Keri: Hey, there he goes again. There he goes again. You have a nice little largemouth. It's a little bigger one.
Glenn: Here you go.
Keri: Bigger largemouth?
Glenn: Yep. He's feeding.
Keri: Yep, trying to get fat.
Glenn: They’ll get bigger.
Keri: They will. They will.
Glenn: Hey, folks. Glenn May here with BassResource.com. And today I want to talk to you about tackle organization, and how that affects your success on the water and some of the techniques and tactics that you need to do in order to be more successful on the water. Let's kind of dive into that.
Let me start off with this. I think the methodology that I'm about to give you and tell you about, I honestly think that bank fishermen, kayak fishermen, and back seaters have a distinct advantage over boaters when it comes to this. And we'll get into that in a minute, but I really think that boaters kind of gloss over this stuff that I'm about to tell you about. And it bites them in the butt. Eventually, it does. So I'm going to tell you about it and hopefully, it helps you too.
So the first thing you want to do when you're getting ready for a day in the lake, whether it's a tournament or it's just a fun day of fishing, take all your rods and reels out and lay them out. I don't care how many they are, but lay them out. Take a look at them. You've probably got a pretty good idea in your mind how that day is going to go on your day of fishing. What fish are going to be biting, where are you going to be fishing, and what kind of cover or structure they're going to be on. So you've got an idea of what kind of lures you should be using.
Do you have those tied on? Great. Cut them off, retie them. It's the first thing you want to do. Check your line, cut them off, put new knots on them, check your hooks, sharpen them and make sure that those rods and reels are ready to go out of the gate. You've got those set up.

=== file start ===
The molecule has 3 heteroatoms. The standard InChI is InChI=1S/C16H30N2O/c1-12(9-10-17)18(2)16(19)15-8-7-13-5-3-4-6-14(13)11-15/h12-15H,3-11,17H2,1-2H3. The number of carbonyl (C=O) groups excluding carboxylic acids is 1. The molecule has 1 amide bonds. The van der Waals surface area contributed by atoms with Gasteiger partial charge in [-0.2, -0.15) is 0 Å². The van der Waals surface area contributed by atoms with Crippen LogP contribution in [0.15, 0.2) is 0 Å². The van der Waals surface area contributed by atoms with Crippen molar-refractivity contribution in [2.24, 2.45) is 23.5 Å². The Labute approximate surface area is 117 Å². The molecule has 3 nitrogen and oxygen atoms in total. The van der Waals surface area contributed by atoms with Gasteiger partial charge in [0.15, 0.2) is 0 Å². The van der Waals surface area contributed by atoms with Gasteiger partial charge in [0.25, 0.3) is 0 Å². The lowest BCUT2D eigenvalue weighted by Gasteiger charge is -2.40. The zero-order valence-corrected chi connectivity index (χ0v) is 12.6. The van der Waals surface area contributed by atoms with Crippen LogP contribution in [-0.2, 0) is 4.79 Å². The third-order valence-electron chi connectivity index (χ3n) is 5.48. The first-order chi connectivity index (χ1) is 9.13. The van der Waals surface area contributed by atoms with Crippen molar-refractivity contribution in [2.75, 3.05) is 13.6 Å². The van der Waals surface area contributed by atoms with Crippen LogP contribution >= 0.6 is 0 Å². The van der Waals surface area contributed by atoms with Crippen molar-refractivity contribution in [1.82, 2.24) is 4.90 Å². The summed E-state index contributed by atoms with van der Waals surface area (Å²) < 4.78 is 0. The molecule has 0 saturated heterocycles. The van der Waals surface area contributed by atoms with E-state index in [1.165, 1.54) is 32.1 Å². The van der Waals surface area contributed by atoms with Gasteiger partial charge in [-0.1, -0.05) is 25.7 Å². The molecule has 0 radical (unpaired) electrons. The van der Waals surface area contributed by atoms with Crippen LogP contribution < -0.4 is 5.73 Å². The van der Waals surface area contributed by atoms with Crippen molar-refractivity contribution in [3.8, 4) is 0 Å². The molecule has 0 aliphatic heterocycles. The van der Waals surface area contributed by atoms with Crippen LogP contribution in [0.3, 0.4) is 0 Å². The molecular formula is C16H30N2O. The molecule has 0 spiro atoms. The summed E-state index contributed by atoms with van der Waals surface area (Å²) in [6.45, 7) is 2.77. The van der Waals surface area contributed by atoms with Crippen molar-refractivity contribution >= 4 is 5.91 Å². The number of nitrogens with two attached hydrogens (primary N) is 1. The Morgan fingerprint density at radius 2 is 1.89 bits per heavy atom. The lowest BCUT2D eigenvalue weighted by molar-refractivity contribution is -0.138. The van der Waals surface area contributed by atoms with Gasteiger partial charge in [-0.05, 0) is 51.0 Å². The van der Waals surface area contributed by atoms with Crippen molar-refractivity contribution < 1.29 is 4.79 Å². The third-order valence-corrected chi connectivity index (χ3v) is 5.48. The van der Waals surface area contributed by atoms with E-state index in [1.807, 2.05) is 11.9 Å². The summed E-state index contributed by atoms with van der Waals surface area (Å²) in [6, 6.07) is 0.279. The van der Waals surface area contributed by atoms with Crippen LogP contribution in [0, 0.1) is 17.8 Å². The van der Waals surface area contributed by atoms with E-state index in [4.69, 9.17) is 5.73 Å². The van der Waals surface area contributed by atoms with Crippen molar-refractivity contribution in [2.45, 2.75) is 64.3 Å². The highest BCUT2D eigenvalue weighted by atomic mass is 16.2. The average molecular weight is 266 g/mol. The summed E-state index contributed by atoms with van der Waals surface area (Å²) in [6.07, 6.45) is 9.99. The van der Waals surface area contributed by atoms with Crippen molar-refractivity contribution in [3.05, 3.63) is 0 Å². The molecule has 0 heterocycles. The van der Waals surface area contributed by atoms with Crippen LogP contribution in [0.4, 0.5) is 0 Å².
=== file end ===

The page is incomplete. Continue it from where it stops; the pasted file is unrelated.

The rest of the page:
Now, think to yourself, "What if those fish aren't doing what I think they're going to be doing? Then what? What am I going to do? What if the day isn't going to go exactly the way I have it thought out in my mind? What am I going to do to adjust?" That's your plan B.
Look at your rods and reels. Re-rig accordingly. You know, maybe you've got three rods and reels already rigged for Plan A. Now you pick three or four rods and reels for Plan B, rig those up. Now you're ready to go.
And keep going down the line. What if plan B doesn't work out? What are you going to do for Plan C? What are you going to do for plan D? Just depends on how many rods and reels you have. The more you have, the more plans you can lay out. Obviously, if you only have five rods, you can maybe only do Plan A and B. But that's good. That's really good.
You want to do that. Because what this does is it, kind of, mentally prepares you for the day of fishing. You start thinking through, like, what are you going to do? Where are you going to fish? How are you going to do it, and when the day starts off? And if things change, conditions change, the fish move or things aren't working out the way they were going to be...you think are, you already have it figured out. What are you going to do next? What's your decision going to be? You're not going to sit there on the water going, "I don't know. I don't know what to do, man. The fish aren't biting like I thought they were. I don't know where they are." Right? That's not going to happen. You already have it in your mind what you're going to do.
Not only that, but you're rigged, ready to go. You're set. Okay, you don't have to re-tie, re-rig, reconfigure...change your mental attitude. You're done. It's just a matter of shifting locations, grabbing the next rod and reel, and you're off and going again. No hesitation. That's a big confidence builder right there. Knowing that you're prepared, both mentally and with all your equipment. You know that you're all set to adapt to any changing conditions or if things don't go your way, you have a game plan in mind. That's really important, getting that setup.
Glenn: Here we go.
Keri: Here we go.
Glenn: Where was he, just cruising?
Keri: Just cruising, sitting right there and I just threw it right on top of him. And he went, "I think I'll eat that." Yeah, he says, "I think I'll eat that." Little buck bass.
Glenn: That works.
Keri: They're cute. They're fun to catch.